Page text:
I responded to what points you made and noted your use of the inflammatory phrase "your kind".
It was your own choice of words--which when combined with your 2 references to "your nation", carry an obvious implication.

peter sampson said...

Can Jews object to at least the ideal of a truly multicultural state? Is the ideal of people living democratically, and in peace and harmony, not one that we all should strive for? Is opposition to it not 'racist' almost by definition? Is the idea of a Jewish state not in opposition to the West's most modern, enlightened , and forward-looking ideals?

I write 'racist' because that is the racist word used by those who purposely ignore, or perhaps are ignorant of, law and custom concerning membership in the Jewish people; even so, the thrust of the word is correct. Jews on the whole do not accept for Israel, even as an ideal, the vision of a perfect multi-cultural democracy. Even if the whole world became as ideal as Judt imagines it soon becoming, the Jews would continue making extraordinary efforts to remain a people apart, culturally dominant in a state of their very own. Their efforts flow from, and are in support of, that special status they claim as theirs alone. That status is not 'just' in the ordinary sense of the word, and cannot be justified by ordinary criteria. Justification must transcend ordinary criteria--as does that of being divinely chosen.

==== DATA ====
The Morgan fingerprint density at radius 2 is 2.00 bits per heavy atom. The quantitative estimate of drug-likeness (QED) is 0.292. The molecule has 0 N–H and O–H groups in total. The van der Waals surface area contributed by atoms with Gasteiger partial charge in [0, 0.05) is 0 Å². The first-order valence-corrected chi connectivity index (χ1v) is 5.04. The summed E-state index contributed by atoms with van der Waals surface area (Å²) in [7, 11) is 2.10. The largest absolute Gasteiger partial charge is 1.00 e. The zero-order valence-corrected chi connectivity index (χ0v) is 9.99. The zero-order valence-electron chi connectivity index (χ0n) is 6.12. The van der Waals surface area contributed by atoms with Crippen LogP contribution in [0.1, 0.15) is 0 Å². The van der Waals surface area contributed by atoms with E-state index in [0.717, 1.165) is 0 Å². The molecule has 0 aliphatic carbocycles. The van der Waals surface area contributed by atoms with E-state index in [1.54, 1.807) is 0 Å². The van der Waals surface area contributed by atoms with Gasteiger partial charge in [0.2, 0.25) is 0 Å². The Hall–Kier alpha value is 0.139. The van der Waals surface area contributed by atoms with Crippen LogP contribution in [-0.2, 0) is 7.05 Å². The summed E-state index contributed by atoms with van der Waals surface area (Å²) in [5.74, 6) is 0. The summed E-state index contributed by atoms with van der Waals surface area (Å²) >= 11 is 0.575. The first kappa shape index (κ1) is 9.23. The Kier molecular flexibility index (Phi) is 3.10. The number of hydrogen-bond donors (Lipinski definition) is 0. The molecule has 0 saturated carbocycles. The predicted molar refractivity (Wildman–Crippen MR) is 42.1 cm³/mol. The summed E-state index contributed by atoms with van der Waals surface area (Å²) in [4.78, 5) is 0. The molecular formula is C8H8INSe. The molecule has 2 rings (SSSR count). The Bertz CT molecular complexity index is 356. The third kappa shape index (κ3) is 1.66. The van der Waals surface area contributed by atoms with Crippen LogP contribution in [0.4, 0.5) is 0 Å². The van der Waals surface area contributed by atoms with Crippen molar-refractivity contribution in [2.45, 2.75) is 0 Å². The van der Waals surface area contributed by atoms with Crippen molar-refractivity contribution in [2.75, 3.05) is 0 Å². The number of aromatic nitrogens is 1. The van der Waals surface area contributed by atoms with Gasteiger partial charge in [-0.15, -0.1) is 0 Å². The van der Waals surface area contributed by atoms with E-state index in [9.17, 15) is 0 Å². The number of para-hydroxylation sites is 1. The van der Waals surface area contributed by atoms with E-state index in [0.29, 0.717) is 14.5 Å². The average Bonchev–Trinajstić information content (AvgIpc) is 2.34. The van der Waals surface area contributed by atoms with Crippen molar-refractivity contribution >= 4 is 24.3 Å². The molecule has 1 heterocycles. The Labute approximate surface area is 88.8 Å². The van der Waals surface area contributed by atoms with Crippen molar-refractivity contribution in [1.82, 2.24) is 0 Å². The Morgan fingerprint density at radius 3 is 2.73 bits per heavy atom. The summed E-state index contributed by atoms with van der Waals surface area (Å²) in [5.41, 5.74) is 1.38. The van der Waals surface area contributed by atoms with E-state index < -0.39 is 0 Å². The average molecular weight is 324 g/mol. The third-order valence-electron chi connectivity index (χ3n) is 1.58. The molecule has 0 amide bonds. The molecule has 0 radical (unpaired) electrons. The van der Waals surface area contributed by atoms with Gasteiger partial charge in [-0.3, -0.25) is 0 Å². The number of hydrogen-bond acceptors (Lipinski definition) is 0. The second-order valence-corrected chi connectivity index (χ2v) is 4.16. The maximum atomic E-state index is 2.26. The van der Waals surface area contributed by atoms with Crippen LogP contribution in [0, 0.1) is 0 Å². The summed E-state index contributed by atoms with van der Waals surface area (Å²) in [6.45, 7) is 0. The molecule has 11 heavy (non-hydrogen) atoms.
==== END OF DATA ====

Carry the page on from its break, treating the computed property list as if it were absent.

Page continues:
A substantial number of Jews ardently subscribe to the ideals put forward in Judt's paper--so much so that they would risk their lives following his solution to the Arab-Israeli conflict. These people cannot be simply dismissed as self-hating Jews. Indeed, they take special pride in the fact that these ideals are clearly stamped with Jewish morality, and feel that their stand expresses the very essence of their culture.

They are not anti-Semitic, but they are anti-Juditic. For along with their special pride, they are embarrassed and repelled by what they perceive as their tribe's archaic, outmoded, superstitious, arrogant, and 'racist', belief in its divine election. As a consequence, in their hearts there is no truly just or otherwise compelling reason--one which transcends considerations of amity, brotherly love, good-will to all, et cetera, or reverence for martyrs, past and present, let alone mere pride and sentiment--for their tribe to survive

Daled Amos said...

I do not have time now to read the article you are quoting from, Judt and Juditism by E.A.Remler

In any case, since you do not add any words of your own, you do not make clear your own views--to what degree you hold by Mr. Remler's conclusions.